When the 2007-08 ACT under-19 team missed out on a single representative in the Australian under-19 World Cup squad, despite finishing second at the national titles, coach Andrew Dawson left them with three words of advice.
"Prove them wrong,'' Dawson said.
"And I think a few have.''
Included in that side were Nathan Lyon, Ryan Carters and Jason Behrendorff.
Lyon is Australia's premier spinner, Carters is the fourth-highest run-scorer in the Sheffield Shield this season and Behrendorff has taken 34 wickets at 22.5 to emerge as one of the most exciting fast-bowling prospects in the country.
But only one, or perhaps two, will leave Manuka Oval having won the most prestigious trophy in domestic cricket.
As was the case when all three were involved in a Canberra grade final a few years ago, NSW pair Lyon and Carters will be out to deny WA paceman Behrendorff when play begins on Friday.
If that match was anything to go by, this one will be a thriller.
Lyon was at the crease as Wests/UC scraped home by one-wicket against Tuggeranong.
All three have taken vastly different paths to arrive at this moment.
Lyon captained the ACT team at the national under-19 championships, fitting in training around his work as a curator at Manuka Oval.
An anecdote doing the rounds is one day he worked from 6am to 7pm at the ground before still finding the energy to roll his arm over in the nets for an hour after he knocked off.
"We used to train together a number of times per week,'' Carters said.
''There were times when I used to come down for a hit in the nets against Nathan when he'd be on his lunch break and I'd be on my lunch break from school.
''We did some really good team building days, one particular tough one climbing up Mount Ainslie with a lot of physical challenges along the way.
''There was definitely a strong group feel and work ethic.''
While Lyon's rise from South Australia to the Test team was sudden, Carters has steadily worked his way up after being on the fringe in Victoria.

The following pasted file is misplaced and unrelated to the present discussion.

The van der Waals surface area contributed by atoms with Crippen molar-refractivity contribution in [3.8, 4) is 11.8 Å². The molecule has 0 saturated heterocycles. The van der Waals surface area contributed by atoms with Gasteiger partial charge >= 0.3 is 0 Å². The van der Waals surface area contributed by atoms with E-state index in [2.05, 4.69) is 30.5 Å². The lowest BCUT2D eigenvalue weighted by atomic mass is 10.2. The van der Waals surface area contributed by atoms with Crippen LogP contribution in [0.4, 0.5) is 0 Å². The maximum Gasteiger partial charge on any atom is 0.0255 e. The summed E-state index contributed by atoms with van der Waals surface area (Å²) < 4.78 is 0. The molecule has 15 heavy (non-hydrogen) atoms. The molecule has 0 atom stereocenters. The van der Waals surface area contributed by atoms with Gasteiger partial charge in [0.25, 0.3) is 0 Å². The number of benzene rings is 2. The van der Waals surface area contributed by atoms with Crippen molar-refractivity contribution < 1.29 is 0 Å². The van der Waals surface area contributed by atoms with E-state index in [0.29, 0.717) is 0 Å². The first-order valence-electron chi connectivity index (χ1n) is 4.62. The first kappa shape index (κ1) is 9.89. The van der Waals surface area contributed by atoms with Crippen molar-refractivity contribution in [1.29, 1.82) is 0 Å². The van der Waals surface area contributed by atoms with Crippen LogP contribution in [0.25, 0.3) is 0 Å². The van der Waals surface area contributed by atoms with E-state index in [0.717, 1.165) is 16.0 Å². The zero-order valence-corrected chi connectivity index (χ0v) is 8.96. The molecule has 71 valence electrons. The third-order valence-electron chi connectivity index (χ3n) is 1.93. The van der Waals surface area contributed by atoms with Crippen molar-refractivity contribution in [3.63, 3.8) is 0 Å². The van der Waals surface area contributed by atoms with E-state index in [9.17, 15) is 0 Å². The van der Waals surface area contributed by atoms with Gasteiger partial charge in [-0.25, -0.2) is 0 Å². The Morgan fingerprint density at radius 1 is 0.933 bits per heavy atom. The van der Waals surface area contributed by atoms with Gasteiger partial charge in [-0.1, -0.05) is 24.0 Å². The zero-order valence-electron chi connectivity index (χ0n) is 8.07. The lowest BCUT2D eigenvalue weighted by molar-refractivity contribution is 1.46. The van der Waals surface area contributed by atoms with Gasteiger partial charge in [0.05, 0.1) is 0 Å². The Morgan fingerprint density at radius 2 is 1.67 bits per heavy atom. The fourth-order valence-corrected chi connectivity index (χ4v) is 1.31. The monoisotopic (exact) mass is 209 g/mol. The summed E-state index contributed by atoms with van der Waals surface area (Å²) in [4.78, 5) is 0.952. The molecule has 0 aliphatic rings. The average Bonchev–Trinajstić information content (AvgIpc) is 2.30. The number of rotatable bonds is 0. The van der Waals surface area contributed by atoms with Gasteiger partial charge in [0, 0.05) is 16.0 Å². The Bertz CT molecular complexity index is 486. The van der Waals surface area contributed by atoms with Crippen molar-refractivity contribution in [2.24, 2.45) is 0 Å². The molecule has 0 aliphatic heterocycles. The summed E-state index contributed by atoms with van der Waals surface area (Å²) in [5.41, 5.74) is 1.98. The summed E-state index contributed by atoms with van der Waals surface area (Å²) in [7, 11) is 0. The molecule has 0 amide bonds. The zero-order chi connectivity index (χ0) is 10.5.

He moved to NSW on a rookie contract in search of opportunity, nailing down the opening batting spot and scoring his maiden first-class century.
Apart from some minor technical changes, Carters attributes most of his improvement to a more settled mental approach.
''I sought to be as present as possible for every ball I faced,'' Carters said.
''Cricket is more of a mental game than a physical game.
''If we can teach ourselves to be in the moment and not be distracted by the thoughts of the past or future, that gives us a better chance to perform our skills.''
Behrendorff was identified as a bowler with plenty of promise from a young age, working with fast bowling great Craig McDermott and former Australian bowling coach Troy Cooley when he was 15.
The 23-year-old made his first-class debut with WA in November, 2011, and burst on to the scene in the 2012-13 Big Bash League.
An off-season strength program has paid dividends this year, adding a yard of pace to already go with his ability to swing the ball back into the right-handers.
Behrendorff was a key factor in the Perth Scorchers winning the BBL, and took nine wickets in the match when WA beat NSW in the Sheffield Shield at the WACA Ground this season.
"What stood that collective group out was they were just good people and they worked their bums off,'' Dawson said.
"Obvioulsy they had talent and determination, and they wouldn't blame someone else if they stuffed up.
"They always kept on learning and always wanted to do things well, no matter how hard it was.''